What we do need to look at, however, are the statistics that we see coming from this NCVER data. In the 12 months to 31 December 2013 compared with the previous year, commencements decreased by 25.9 per cent to 244,700, completions decreased by 1.4 per cent to 189,800 and cancellations and withdrawals decreased by 16.4 per cent to 119,900. State and territory data for the 12 months to 31 December 2013 compared with the previous year also showed that here in the ACT commencements fell by 23.8 per cent. According to NCVER data, as at 31 December 2013, the ACT has 9,023 apprentices and trainees in training. For the 12 months ending 31 December 2013, the ACT had 3,158 completions, 4,458 commencements and 2,249 cancellations and withdrawals. Whilst these withdrawals are decreasing, the decreasing commencement and completion data is still indicative of the need to provide additional support to convince those currently training to stick with it and finish their apprenticeships; and to say to those looking to undertake this sort of training that we value their commitment and want to support them through it.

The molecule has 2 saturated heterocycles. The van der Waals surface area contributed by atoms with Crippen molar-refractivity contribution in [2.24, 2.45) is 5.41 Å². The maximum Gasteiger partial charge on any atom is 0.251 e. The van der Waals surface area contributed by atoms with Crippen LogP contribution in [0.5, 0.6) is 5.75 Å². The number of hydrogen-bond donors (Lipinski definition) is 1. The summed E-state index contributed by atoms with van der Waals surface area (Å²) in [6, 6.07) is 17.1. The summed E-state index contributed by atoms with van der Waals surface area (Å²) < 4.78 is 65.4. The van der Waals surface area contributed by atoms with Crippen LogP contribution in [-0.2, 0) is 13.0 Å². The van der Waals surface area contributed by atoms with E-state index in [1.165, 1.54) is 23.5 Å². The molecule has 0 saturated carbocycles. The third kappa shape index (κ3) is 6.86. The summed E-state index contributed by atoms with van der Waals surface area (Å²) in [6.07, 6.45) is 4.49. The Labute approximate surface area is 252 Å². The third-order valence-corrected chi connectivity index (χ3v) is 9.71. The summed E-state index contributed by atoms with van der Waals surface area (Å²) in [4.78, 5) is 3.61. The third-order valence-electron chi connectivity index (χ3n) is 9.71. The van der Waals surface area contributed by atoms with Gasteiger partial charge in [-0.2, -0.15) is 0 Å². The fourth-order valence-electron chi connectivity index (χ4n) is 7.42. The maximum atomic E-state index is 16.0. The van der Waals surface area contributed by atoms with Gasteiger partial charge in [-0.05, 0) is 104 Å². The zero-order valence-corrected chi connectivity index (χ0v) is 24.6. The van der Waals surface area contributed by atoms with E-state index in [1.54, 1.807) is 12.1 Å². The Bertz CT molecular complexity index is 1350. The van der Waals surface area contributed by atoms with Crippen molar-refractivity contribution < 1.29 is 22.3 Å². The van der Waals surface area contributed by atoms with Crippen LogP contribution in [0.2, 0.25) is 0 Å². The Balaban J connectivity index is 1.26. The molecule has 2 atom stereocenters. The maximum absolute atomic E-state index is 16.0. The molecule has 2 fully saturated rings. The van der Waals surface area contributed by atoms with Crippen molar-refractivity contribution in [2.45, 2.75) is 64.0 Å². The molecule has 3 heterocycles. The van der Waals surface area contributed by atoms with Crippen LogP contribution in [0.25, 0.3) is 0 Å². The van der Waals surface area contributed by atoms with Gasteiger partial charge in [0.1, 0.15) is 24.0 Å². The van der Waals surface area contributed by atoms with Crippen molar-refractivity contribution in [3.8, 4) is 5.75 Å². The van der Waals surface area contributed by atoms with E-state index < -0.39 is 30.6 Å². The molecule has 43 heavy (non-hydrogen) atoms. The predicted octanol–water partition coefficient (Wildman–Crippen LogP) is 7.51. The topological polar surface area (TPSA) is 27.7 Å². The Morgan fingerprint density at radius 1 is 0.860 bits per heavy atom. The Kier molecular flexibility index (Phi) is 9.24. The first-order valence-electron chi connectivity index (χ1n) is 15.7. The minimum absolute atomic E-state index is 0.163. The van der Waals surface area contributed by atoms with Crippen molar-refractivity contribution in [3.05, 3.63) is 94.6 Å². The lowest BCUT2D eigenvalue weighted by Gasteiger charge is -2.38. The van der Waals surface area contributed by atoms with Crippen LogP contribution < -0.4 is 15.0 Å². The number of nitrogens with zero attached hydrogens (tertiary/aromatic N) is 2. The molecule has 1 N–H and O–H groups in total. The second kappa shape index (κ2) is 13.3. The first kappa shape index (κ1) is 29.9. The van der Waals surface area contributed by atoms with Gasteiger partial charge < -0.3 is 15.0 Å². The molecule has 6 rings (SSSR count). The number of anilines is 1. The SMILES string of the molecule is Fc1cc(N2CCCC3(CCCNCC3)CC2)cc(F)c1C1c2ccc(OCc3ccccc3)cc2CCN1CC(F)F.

It is unfortunate that many apprentices do not complete their training. I am certain that in many instances this is related to the costs and financial burden associated with doing so. This is something that the Trade Support Loans program aims to address. There are considerable implications for industry if this trend is to continue. Master Builders Australia CEO Wilhelm Harnisch has indicated that Master Builders is concerned that the latest drop in apprentice commencements continues a worrying trend which will impact on the industry over the next five to 10 years. He also indicated that a review of measures to restore business confidence and initiatives to enhance the attractiveness of the apprenticeship system to both apprentices and employers is urgently required.